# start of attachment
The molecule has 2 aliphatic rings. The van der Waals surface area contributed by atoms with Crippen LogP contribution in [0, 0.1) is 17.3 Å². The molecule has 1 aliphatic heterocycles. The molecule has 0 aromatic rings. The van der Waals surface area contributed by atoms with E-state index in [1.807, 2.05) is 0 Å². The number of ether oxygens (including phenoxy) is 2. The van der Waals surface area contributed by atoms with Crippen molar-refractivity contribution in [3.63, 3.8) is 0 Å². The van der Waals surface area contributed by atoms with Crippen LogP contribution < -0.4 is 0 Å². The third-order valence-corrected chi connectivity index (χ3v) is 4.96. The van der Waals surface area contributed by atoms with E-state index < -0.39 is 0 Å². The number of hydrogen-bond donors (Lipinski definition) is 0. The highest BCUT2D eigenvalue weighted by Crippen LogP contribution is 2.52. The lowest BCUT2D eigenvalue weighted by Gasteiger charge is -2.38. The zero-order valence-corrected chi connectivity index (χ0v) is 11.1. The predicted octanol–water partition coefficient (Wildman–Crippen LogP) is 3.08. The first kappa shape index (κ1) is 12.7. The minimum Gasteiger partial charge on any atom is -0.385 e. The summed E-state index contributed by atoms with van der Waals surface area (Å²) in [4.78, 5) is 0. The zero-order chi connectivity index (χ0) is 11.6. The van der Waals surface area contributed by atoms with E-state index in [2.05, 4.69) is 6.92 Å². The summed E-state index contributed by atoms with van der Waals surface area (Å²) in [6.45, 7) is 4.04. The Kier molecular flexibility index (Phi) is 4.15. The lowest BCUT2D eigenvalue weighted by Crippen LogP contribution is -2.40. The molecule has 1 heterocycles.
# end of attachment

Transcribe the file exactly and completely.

The molecule has 2 aliphatic rings. The van der Waals surface area contributed by atoms with Crippen LogP contribution in [0, 0.1) is 17.3 Å². The molecule has 1 aliphatic heterocycles. The molecule has 0 aromatic rings. The van der Waals surface area contributed by atoms with E-state index in [1.807, 2.05) is 0 Å². The number of ether oxygens (including phenoxy) is 2. The van der Waals surface area contributed by atoms with Crippen molar-refractivity contribution in [3.63, 3.8) is 0 Å². The van der Waals surface area contributed by atoms with Crippen LogP contribution < -0.4 is 0 Å². The third-order valence-corrected chi connectivity index (χ3v) is 4.96. The van der Waals surface area contributed by atoms with E-state index < -0.39 is 0 Å². The number of hydrogen-bond donors (Lipinski definition) is 0. The highest BCUT2D eigenvalue weighted by Crippen LogP contribution is 2.52. The lowest BCUT2D eigenvalue weighted by Gasteiger charge is -2.38. The zero-order valence-corrected chi connectivity index (χ0v) is 11.1. The predicted octanol–water partition coefficient (Wildman–Crippen LogP) is 3.08. The first kappa shape index (κ1) is 12.7. The minimum Gasteiger partial charge on any atom is -0.385 e. The summed E-state index contributed by atoms with van der Waals surface area (Å²) in [4.78, 5) is 0. The zero-order chi connectivity index (χ0) is 11.6. The van der Waals surface area contributed by atoms with E-state index in [2.05, 4.69) is 6.92 Å². The summed E-state index contributed by atoms with van der Waals surface area (Å²) in [6.45, 7) is 4.04. The Kier molecular flexibility index (Phi) is 4.15. The lowest BCUT2D eigenvalue weighted by Crippen LogP contribution is -2.40. The molecule has 1 heterocycles.